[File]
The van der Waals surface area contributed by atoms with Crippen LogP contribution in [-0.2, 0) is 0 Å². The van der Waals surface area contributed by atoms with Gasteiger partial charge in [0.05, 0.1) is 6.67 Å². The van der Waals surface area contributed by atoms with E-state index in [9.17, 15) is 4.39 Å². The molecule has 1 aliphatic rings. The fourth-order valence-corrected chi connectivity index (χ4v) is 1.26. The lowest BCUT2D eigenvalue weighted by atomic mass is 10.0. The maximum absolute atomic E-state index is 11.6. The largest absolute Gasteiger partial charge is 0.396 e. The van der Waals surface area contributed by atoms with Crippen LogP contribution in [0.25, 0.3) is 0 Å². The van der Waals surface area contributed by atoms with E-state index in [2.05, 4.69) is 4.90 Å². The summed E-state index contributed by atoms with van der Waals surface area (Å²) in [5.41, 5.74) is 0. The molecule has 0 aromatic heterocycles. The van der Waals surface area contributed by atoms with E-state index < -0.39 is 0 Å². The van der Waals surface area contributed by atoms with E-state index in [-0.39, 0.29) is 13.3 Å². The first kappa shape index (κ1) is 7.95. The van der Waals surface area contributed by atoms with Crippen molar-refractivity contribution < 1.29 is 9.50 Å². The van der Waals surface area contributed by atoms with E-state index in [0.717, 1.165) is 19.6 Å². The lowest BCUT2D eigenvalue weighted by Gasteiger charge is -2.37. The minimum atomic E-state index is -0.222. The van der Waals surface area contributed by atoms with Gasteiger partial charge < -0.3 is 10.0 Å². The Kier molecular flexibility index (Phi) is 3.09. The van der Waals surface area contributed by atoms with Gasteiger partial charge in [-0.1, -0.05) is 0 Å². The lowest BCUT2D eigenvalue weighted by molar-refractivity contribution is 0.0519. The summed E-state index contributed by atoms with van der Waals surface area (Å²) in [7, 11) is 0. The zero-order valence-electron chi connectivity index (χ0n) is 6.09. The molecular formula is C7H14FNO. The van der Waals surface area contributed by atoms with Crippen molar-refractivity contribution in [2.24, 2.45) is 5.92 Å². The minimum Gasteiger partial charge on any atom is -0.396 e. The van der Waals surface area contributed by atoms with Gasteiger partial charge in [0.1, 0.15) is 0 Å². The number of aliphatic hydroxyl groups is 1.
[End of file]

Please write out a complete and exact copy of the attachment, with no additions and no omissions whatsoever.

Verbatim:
The van der Waals surface area contributed by atoms with Crippen LogP contribution in [-0.2, 0) is 0 Å². The van der Waals surface area contributed by atoms with Gasteiger partial charge in [0.05, 0.1) is 6.67 Å². The van der Waals surface area contributed by atoms with E-state index in [9.17, 15) is 4.39 Å². The molecule has 1 aliphatic rings. The fourth-order valence-corrected chi connectivity index (χ4v) is 1.26. The lowest BCUT2D eigenvalue weighted by atomic mass is 10.0. The maximum absolute atomic E-state index is 11.6. The largest absolute Gasteiger partial charge is 0.396 e. The van der Waals surface area contributed by atoms with Crippen LogP contribution in [0.25, 0.3) is 0 Å². The van der Waals surface area contributed by atoms with E-state index in [2.05, 4.69) is 4.90 Å². The summed E-state index contributed by atoms with van der Waals surface area (Å²) in [5.41, 5.74) is 0. The molecule has 0 aromatic heterocycles. The van der Waals surface area contributed by atoms with E-state index < -0.39 is 0 Å². The van der Waals surface area contributed by atoms with E-state index in [-0.39, 0.29) is 13.3 Å². The first kappa shape index (κ1) is 7.95. The van der Waals surface area contributed by atoms with Crippen molar-refractivity contribution < 1.29 is 9.50 Å². The van der Waals surface area contributed by atoms with E-state index in [0.717, 1.165) is 19.6 Å². The lowest BCUT2D eigenvalue weighted by Gasteiger charge is -2.37. The minimum atomic E-state index is -0.222. The van der Waals surface area contributed by atoms with Gasteiger partial charge < -0.3 is 10.0 Å². The Kier molecular flexibility index (Phi) is 3.09. The van der Waals surface area contributed by atoms with Gasteiger partial charge in [-0.1, -0.05) is 0 Å². The lowest BCUT2D eigenvalue weighted by molar-refractivity contribution is 0.0519. The summed E-state index contributed by atoms with van der Waals surface area (Å²) in [7, 11) is 0. The zero-order valence-electron chi connectivity index (χ0n) is 6.09. The molecular formula is C7H14FNO. The van der Waals surface area contributed by atoms with Crippen molar-refractivity contribution in [2.24, 2.45) is 5.92 Å². The minimum Gasteiger partial charge on any atom is -0.396 e. The van der Waals surface area contributed by atoms with Gasteiger partial charge in [0.1, 0.15) is 0 Å². The number of aliphatic hydroxyl groups is 1.